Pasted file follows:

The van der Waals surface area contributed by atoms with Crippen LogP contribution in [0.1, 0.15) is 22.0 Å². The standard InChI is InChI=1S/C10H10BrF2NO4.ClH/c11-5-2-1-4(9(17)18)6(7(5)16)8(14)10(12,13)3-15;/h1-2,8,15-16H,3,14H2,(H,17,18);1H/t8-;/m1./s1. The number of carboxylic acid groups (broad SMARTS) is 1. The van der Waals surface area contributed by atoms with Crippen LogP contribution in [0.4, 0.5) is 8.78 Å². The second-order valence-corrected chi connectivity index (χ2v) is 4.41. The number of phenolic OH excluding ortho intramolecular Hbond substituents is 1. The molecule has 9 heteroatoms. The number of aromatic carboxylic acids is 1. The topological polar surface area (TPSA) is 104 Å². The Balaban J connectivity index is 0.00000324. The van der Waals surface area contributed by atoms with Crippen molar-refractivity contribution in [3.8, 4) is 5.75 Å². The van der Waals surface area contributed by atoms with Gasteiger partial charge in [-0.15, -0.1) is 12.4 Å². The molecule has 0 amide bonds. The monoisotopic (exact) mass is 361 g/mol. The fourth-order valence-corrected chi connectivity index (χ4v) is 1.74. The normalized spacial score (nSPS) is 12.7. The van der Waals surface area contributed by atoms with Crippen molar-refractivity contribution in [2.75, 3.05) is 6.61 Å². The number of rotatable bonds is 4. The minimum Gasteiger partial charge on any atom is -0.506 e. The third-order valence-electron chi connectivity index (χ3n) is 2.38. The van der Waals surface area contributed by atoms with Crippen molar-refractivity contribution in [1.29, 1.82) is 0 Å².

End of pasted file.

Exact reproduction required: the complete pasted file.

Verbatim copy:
The van der Waals surface area contributed by atoms with Crippen LogP contribution in [0.1, 0.15) is 22.0 Å². The standard InChI is InChI=1S/C10H10BrF2NO4.ClH/c11-5-2-1-4(9(17)18)6(7(5)16)8(14)10(12,13)3-15;/h1-2,8,15-16H,3,14H2,(H,17,18);1H/t8-;/m1./s1. The number of carboxylic acid groups (broad SMARTS) is 1. The van der Waals surface area contributed by atoms with Crippen LogP contribution in [0.4, 0.5) is 8.78 Å². The second-order valence-corrected chi connectivity index (χ2v) is 4.41. The number of phenolic OH excluding ortho intramolecular Hbond substituents is 1. The molecule has 9 heteroatoms. The number of aromatic carboxylic acids is 1. The topological polar surface area (TPSA) is 104 Å². The Balaban J connectivity index is 0.00000324. The van der Waals surface area contributed by atoms with Crippen molar-refractivity contribution in [3.8, 4) is 5.75 Å². The van der Waals surface area contributed by atoms with Gasteiger partial charge in [-0.15, -0.1) is 12.4 Å². The molecule has 0 amide bonds. The monoisotopic (exact) mass is 361 g/mol. The fourth-order valence-corrected chi connectivity index (χ4v) is 1.74. The normalized spacial score (nSPS) is 12.7. The van der Waals surface area contributed by atoms with Crippen molar-refractivity contribution in [2.75, 3.05) is 6.61 Å². The number of rotatable bonds is 4. The minimum Gasteiger partial charge on any atom is -0.506 e. The third-order valence-electron chi connectivity index (χ3n) is 2.38. The van der Waals surface area contributed by atoms with Crippen molar-refractivity contribution in [1.29, 1.82) is 0 Å².